Middle Grade Mondays: Bridge to Terabithia

(yes, I’m still on summer hiatus, just happen to have some time today)

With so many new middle grade books to read, it’s a challenge to get to the classics. But I made a point to put BRIDGE TO TERABITHIA by Katherine Paterson on my summer reading list this year.

I had not seen the movie, nor read the book, but because of the movie trailers, I was under the impression this book was a fantasy. It’s not, it’s a very real story about a boy suffering, like any 10 year old would, through feeling different (In his case, artistic) and playing second fiddle to his four sisters in a financially-strapped rural household.


The trailer is deceptive, it makes the story look like some kind of fantasy adventure. I’m not saying I was disappointed in the book, because I wasn’t, I was simply surprised. (on a side note, the screenplay was written by Paterson’s son and the movie is highly acclaimed as a faithful adaptation of the book)

Even though the book feels a bit dated, the emotional content is very real. Two lonely children create an imaginary forest kingdom to help them deal with their difficulties in school, in particular with bullies, for being different (the girl is new to the area and a tom boy). It starts with the boy, Jess Aarons, feeling anxious about entering 5th grade and training to be the fastest runner in the school, something that will give him status. But the new girl, Leslie, joins the race (even though no other girls are allowed), and beats all the boys. After Jess’s initial frustration with her, he realizes she is actually an interesting person and they become friends.Leslie is smart, funny, and outgoing – everything Jess wants to be. Through their friendship and the bravery they exert in their imaginary kingdom, Jess is transformed and learns to let go of many of his fears.

Patterson captures 10 year old emotions quite well. I was a 10-year-old “suffering” from a runaway imagination, so I could definitely relate and know if I had read this as a child I would have enjoyed it immensely.

There is tragedy in the story that I’m not going to give away in case you are one of the few people, like me, who had not read this book. If you read it with your students or children it could lead to some heartfelt discussion.

This is one of the few books I’ve read that I actually wished the author had written more! After the tragedy, I thought the book ended too soon. I wanted to stay with Jess a little bit longer, go a little bit deeper with him.

This is a great book to have on my tool belt for those students who tell me they prefer “real life” stories rather than speculative fiction. The fantasy is all their imagination, which in the movie they obviously bring to life in a magical way.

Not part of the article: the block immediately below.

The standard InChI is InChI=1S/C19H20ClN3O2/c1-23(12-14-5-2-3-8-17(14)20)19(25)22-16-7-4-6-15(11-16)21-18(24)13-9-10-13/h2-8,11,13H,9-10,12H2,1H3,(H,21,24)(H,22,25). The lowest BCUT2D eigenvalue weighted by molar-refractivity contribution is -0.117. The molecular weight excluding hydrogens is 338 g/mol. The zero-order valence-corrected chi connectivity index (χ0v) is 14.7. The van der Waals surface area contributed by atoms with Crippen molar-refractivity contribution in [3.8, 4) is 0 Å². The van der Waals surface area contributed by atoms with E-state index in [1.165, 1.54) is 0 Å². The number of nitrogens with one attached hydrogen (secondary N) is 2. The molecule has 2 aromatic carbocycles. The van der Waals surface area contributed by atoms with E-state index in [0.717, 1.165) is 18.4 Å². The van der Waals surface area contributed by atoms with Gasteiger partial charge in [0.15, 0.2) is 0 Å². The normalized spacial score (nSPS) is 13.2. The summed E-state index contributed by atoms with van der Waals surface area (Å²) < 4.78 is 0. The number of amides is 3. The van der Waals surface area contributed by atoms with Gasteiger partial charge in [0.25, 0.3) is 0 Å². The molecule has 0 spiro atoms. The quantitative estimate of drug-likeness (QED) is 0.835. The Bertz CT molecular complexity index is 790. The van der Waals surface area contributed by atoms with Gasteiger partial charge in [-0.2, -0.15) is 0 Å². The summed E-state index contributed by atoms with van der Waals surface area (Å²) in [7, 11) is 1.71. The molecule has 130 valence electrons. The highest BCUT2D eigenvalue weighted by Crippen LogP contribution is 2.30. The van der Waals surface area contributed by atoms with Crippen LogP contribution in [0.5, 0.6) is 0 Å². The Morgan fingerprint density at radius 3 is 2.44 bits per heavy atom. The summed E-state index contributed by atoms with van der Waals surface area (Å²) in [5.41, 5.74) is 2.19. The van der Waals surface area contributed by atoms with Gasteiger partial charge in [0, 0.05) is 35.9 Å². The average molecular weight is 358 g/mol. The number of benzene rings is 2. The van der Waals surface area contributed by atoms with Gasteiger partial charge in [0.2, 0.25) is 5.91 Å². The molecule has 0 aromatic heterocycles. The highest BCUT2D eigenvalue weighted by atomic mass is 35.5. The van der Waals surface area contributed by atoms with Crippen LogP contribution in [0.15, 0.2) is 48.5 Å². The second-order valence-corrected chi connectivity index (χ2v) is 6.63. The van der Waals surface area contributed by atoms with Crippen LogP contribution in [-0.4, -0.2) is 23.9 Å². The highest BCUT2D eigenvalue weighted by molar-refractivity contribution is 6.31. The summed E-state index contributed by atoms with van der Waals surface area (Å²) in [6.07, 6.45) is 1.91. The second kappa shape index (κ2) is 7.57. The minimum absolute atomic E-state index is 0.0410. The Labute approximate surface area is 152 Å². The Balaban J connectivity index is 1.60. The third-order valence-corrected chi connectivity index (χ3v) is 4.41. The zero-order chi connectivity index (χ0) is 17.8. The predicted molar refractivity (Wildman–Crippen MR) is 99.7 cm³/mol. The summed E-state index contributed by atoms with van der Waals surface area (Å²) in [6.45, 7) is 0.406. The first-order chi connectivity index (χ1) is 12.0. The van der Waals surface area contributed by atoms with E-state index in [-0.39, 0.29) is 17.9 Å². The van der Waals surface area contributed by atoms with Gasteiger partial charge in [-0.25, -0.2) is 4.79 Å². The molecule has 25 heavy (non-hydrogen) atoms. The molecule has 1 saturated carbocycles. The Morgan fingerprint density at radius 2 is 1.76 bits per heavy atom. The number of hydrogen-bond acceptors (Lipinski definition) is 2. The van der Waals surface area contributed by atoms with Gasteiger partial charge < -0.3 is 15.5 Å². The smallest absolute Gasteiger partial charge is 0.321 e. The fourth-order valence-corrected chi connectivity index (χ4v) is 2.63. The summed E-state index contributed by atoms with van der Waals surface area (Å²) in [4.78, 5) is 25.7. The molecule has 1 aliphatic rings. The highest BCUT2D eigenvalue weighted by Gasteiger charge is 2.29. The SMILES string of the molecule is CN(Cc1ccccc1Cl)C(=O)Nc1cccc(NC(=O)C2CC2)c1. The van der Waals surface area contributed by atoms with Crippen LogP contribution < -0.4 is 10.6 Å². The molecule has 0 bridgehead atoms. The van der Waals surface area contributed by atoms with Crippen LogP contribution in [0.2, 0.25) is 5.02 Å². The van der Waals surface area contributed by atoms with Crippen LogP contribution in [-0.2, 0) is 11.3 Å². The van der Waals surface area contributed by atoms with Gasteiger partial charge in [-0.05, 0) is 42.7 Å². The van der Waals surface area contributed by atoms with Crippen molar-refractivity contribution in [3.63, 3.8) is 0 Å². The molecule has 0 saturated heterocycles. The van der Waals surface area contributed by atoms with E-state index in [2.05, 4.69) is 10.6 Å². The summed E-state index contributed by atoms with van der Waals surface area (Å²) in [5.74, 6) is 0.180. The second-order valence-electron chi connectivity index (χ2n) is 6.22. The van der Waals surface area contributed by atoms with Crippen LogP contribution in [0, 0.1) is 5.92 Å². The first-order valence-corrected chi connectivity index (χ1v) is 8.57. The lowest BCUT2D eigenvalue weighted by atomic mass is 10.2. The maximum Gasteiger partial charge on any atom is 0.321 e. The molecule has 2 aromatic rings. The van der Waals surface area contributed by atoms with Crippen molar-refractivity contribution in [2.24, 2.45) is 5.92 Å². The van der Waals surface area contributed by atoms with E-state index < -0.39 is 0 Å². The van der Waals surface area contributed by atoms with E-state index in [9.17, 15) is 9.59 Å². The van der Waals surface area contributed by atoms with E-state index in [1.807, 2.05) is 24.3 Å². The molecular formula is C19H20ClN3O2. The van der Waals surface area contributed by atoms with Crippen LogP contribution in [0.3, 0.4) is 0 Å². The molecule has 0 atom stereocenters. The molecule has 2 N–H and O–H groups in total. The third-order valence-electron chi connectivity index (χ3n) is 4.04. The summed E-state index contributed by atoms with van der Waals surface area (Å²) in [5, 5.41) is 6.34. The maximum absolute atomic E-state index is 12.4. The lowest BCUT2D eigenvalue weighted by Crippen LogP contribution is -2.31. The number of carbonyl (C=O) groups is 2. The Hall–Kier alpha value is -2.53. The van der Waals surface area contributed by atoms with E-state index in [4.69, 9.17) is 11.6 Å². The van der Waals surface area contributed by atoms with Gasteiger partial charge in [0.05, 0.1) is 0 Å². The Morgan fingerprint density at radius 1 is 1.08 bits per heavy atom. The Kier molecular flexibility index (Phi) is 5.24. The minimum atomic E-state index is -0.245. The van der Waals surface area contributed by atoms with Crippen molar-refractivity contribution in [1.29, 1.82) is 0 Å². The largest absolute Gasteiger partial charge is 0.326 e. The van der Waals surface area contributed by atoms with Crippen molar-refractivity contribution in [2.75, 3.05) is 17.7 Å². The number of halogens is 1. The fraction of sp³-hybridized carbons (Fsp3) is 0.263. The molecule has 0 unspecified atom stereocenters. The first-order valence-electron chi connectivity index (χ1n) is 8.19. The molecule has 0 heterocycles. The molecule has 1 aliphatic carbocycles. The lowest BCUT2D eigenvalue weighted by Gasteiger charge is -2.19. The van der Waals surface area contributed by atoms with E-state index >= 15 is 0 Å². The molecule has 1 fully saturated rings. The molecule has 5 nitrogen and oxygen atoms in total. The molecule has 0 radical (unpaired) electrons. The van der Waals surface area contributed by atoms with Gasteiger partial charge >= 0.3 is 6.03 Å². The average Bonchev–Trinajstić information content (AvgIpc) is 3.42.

On a side note, I wanted to say that I really liked the voices of his family, in particular his mother – who seemed to be in that “auto-mother” zone most of the time. You know, repeating her catch phrases out of exhaustion. His snotty older sisters reminded me so much of one of my best friend’s sisters when I was growing up that I had to laugh.

For a list of other MIDDLE GRADE MONDAY books this week, visit Shannon Messenger’s Blog.


  1. Barbara Watson
    Jul 23, 2012

    I did not read this when I was a kid, but I did read it aloud with my kids several years ago and loved it. And…I even saw the movie (which I almost NEVER do because movies of books disappoint me), and the movie is very faithful to the book.

    • I’ve heard really good things about the movie as well. It seems that it’s a good example of how a movie can visually bring a book to life without sacrificing the original story. Something very difficult to do satisfactorily.

  2. My teacher read this to us when I was in 5th grade. I reread it as an adult and was struck by the tragedy in a different way than I was as a kid. I liked the characters and the imaginary world they created. I spent most of my time in the woods as a child- making up stories- so I could relate. I haven’t seen the movie- but from the trailer it looks like it is more fantasy based. Thanks for sharing and glad you got to read this one.

    • I definitely think having read this as an adult gave me a different response to the tragedy than I would have had as a child. I do know I would have loved it back then. I often felt like the odd one when I was younger. Well, I still do, but I embrace that more. I’ve always liked stories of socially isolated kids finding strength.

  3. char
    Jul 23, 2012

    I remember having to read this for a Children’s lit class in college. It was pretty good and I liked it, although all the details are gone from my brain now of why.

  4. David P. King
    Jul 25, 2012

    I remember finding this one and reading it, and bawling over it. First time I ever heard of main characters dying (sorry for the spoiler). 🙂

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